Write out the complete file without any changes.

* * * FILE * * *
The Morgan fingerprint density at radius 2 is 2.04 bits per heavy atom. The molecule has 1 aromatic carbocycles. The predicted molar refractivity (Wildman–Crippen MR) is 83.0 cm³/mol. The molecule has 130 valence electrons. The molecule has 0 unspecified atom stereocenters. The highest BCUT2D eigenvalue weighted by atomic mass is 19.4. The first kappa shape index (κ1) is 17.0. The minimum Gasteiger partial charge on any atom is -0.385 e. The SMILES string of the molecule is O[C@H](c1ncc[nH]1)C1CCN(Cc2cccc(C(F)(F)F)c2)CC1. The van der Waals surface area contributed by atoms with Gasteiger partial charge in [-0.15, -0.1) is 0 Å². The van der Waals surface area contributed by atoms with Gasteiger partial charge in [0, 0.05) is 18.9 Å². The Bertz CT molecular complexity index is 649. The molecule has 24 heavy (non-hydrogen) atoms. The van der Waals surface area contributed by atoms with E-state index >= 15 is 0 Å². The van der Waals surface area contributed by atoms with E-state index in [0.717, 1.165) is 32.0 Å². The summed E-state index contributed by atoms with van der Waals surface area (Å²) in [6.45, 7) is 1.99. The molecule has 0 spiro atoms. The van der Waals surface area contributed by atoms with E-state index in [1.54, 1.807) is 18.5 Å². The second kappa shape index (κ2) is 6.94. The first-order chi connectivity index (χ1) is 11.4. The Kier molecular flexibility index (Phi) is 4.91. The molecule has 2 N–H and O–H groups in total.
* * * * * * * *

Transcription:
The Morgan fingerprint density at radius 2 is 2.04 bits per heavy atom. The molecule has 1 aromatic carbocycles. The predicted molar refractivity (Wildman–Crippen MR) is 83.0 cm³/mol. The molecule has 130 valence electrons. The molecule has 0 unspecified atom stereocenters. The highest BCUT2D eigenvalue weighted by atomic mass is 19.4. The first kappa shape index (κ1) is 17.0. The minimum Gasteiger partial charge on any atom is -0.385 e. The SMILES string of the molecule is O[C@H](c1ncc[nH]1)C1CCN(Cc2cccc(C(F)(F)F)c2)CC1. The van der Waals surface area contributed by atoms with Gasteiger partial charge in [-0.15, -0.1) is 0 Å². The van der Waals surface area contributed by atoms with Gasteiger partial charge in [0, 0.05) is 18.9 Å². The Bertz CT molecular complexity index is 649. The molecule has 24 heavy (non-hydrogen) atoms. The van der Waals surface area contributed by atoms with E-state index >= 15 is 0 Å². The van der Waals surface area contributed by atoms with E-state index in [0.717, 1.165) is 32.0 Å². The summed E-state index contributed by atoms with van der Waals surface area (Å²) in [6.45, 7) is 1.99. The molecule has 0 spiro atoms. The van der Waals surface area contributed by atoms with E-state index in [1.54, 1.807) is 18.5 Å². The second kappa shape index (κ2) is 6.94. The first-order chi connectivity index (χ1) is 11.4. The Kier molecular flexibility index (Phi) is 4.91. The molecule has 2 N–H and O–H groups in total.